Why yes, the grass is greener

I am probably going to sound wrapped up in myself in this post, so I will try to keep it brief. Programmer Andy Bastable writes in #altdevblogaday, reprinted on Gamasutra, about how gameplay programmers deserve love, too.

Gameplay programmer is a bit of fuzzy term, depending on the company it can cover anyone from the low-level C coder who just happens to handle some of the game mechanics to the LUA scripter or the technical designer who uses flowcharts to create interactivity. Needless to say, wherever the work of individuals starts or ends the discipline is necessary for game development. Without the gameplay programmer we would not have a game. But I have heard the story about envying “the hardcore graphics coder” a bit too often now, and I think the envy (and occasional backlash) is misplaced.

Sure, it is nice to be in a position where you seldom have to wait for someone else to implement a feature that you need in order to do your job – usually you are the one developing the features. And “hardcore graphics” being what they are, we tend to get specialized and often get a lot of freedom to work the way we feel is best since people are reluctant to tell you how to do your job when they do not understand it. There’s also this. Tobias once jokingly told me he loved being a graphics programmer because it had this reputation of being difficult so you got many interesting offers when, really, any programmer could do it.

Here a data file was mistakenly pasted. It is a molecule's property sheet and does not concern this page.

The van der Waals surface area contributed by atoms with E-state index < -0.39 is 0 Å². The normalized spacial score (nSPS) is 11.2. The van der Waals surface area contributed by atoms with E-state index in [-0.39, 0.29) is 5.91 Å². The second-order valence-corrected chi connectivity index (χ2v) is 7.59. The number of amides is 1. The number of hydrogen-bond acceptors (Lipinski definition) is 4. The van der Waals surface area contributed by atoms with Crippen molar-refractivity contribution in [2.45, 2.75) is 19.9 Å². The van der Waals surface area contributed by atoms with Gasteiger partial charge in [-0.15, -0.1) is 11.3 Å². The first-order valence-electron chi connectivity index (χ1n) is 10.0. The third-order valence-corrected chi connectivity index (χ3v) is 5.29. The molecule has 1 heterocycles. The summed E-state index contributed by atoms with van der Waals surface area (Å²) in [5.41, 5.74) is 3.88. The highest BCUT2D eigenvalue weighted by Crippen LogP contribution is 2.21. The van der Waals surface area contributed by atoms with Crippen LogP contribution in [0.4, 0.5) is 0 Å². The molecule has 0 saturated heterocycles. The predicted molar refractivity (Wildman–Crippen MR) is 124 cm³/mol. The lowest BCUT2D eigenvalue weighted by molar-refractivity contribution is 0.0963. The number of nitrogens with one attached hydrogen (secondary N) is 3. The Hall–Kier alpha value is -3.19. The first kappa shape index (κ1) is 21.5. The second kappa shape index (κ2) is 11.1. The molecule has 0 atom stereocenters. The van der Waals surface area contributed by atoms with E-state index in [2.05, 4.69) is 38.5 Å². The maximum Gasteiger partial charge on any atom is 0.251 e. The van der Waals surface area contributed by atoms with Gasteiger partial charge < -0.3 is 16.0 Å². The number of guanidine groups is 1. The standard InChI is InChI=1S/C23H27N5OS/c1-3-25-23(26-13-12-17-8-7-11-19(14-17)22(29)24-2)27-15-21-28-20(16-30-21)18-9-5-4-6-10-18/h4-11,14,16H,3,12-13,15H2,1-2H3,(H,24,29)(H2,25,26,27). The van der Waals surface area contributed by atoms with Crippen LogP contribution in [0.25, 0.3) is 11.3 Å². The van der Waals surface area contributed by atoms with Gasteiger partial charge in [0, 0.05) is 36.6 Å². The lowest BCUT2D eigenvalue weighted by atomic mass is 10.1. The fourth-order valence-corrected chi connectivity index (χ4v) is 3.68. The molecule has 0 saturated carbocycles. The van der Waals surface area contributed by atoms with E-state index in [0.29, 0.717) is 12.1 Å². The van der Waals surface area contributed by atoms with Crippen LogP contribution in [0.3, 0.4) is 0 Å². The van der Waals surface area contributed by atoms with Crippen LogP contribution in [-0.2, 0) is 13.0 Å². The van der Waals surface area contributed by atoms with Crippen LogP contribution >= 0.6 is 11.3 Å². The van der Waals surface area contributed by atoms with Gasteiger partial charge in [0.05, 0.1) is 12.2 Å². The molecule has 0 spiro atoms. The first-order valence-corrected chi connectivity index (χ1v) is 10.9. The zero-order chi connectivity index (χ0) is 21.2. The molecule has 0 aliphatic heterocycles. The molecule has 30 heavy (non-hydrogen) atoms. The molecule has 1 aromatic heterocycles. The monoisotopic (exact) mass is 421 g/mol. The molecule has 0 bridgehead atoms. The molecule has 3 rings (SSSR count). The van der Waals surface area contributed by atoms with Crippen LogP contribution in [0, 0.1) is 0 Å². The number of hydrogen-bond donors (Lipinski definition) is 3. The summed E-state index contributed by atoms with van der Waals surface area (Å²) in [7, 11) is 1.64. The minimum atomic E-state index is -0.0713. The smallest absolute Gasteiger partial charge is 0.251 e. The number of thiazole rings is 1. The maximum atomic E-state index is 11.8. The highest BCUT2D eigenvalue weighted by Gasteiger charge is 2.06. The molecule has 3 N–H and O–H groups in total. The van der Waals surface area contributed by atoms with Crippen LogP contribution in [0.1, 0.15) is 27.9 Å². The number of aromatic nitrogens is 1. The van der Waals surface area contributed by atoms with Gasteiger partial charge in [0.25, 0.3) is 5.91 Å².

But the obfuscation is also the catch, and envying a graphics programmer seems to me a bit like envying the engineer who puts the hardware in the console together; it is a fundamentally different task and you loose some of the things by doing it. It is often very hard to explain to someone who is not a programmer just what your contribution really was. A lot of the work is just painstakingly trying to widen the box just a little so artists can have slightly fewer restraints, oftentimes you are so far away from the game that people expect you to not care about it.

By no means is it a bad job, but it is different. I know a lot of engine programmers who hardly play games at all, maybe if this was part of the image of the graphics coder we would see less misplaced envy.

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Posted on Sep 07/11 by Saint and filed under General game development | No Comments »